California’s Budget – A War on Workers and the Poor

Last week, Governor Brown made his latest proposal for California’s budget. Every May, the budget is revised once the state’s revenues come in after taxes are paid. And just like the past several years, California raised less money than expected and now plans huge cuts to cover it. This year the shortfall is nearly an additional $7 billion, making the current budget deficit $16 billion.

So what’s Brown’s proposal to make up for this huge shortfall? The same as the last several years – by waging an ongoing war on working people and the poor through cuts to everything we rely on to live. Just in the last four years, California has had a combined deficit of over $100 billion dollars, most of which has been paid for through cuts to our lives.

Brown’s latest proposal calls for $8 billion in cuts. This includes a cut of $2.5 billion from Health and Human Services. The biggest part of that cut is $1.2 billion from Medi-Cal (the state Medicaid program), $879 million from Cal Works (the state welfare program), and $224.5 million from home services for the elderly and disabled.

These are all desperately needed programs for millions of working families in California. All of these programs have already been cut to the bone by billions of dollars over the last several years. These further cuts just kick people even harder when they’ve already been pushed to the ground. These cuts will mean fewer health care services, fewer access to food stamps, less child care, shorter times of coverage. It will mean the thousands of elderly and disabled patients will lose care all together. At a time when millions are out of work, stressed out and barely scraping by, these attacks are an outrage, and may even be a death sentence to some of the neediest in the state.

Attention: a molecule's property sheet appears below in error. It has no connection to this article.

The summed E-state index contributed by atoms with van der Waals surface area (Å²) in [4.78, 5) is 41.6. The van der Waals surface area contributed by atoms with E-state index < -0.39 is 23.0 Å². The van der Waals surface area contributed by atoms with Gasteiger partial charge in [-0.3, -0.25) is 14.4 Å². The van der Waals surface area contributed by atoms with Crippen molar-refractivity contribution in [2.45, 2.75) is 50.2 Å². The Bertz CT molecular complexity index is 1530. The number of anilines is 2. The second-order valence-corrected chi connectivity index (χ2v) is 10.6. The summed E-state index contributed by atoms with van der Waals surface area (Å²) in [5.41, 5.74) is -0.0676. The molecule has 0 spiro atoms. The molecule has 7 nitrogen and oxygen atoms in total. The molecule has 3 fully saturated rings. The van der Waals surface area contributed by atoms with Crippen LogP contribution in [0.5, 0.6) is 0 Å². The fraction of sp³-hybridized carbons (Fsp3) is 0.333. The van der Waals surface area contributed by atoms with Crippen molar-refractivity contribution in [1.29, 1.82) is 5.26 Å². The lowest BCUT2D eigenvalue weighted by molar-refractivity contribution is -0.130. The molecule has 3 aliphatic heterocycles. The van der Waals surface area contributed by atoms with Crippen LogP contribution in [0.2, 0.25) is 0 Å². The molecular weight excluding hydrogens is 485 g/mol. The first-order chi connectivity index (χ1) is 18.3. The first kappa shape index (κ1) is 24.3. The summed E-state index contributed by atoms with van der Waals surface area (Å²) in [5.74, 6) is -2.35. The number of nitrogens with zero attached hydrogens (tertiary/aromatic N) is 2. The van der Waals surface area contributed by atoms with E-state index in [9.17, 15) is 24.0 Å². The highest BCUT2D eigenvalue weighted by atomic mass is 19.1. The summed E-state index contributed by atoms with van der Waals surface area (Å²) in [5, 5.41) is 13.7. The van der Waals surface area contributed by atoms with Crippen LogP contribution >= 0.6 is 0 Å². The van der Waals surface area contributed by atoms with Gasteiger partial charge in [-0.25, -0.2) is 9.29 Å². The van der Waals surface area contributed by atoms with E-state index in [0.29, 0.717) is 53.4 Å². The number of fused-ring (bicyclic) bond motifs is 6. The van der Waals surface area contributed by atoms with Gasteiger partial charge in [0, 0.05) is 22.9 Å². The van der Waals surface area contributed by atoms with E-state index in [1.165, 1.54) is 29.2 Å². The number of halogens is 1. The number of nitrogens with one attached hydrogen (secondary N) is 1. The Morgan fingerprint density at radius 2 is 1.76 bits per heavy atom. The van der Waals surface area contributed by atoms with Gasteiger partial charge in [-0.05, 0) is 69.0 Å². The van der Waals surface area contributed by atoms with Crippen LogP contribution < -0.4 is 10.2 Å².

In addition, Brown’s proposal will cut about $2.3 billion from education, including childcare programs and student financial aid. An additional $3.5 billion would be cut from other programs, including $401 million from state employees by reducing their hours of work by five percent.

That’s not all. At the same time, Brown is threatening even deeper cuts if voters don’t pass his ballot initiative in the November elections. This plan would raise the sales tax from 7.25 to 7.5 percent, which would be the highest in the entire country. And it would mean workers pay about $2.5 billion more every year to the state. This tax initiative would also raise income taxes between one and three percent on people earning $500,000 or more. Not only is this a tiny increase, but with all of the tax breaks handed out to the rich, it’s not even an increase at all.

This is straight black mail because if it doesn’t pass, Brown promises further cuts, including $5.5 billion from K-12 schools and community colleges, and $500 million from California’s universities. So, the threat is either pay more or get cut.

The reality is that none of these cuts need to happen. California is the ninth largest economy in the world. California has in fact never been wealthier than it is right now – there is more than enough money to not only stop all of these cuts, but actually increase funding to the services working families need. The reason there are budget deficits year after year is not because the state doesn’t have any money. These budget deficits are a conscious attack on working people throughout the state.

Over the last several years California has reduced the amount of money corporations and the super rich pay in taxes. And so every year there are budget deficits of around $10-20 billion. And meanwhile, every year, billions of dollars are cut from spending on health care, education, state workers, and other services. In other words, money is being stolen from working people and handed right back to corporations and the super rich in the form of tax breaks.

That’s right – there is a war being waged on workers and their families, and the state of California is on the side of the banks, corporations, and the super rich.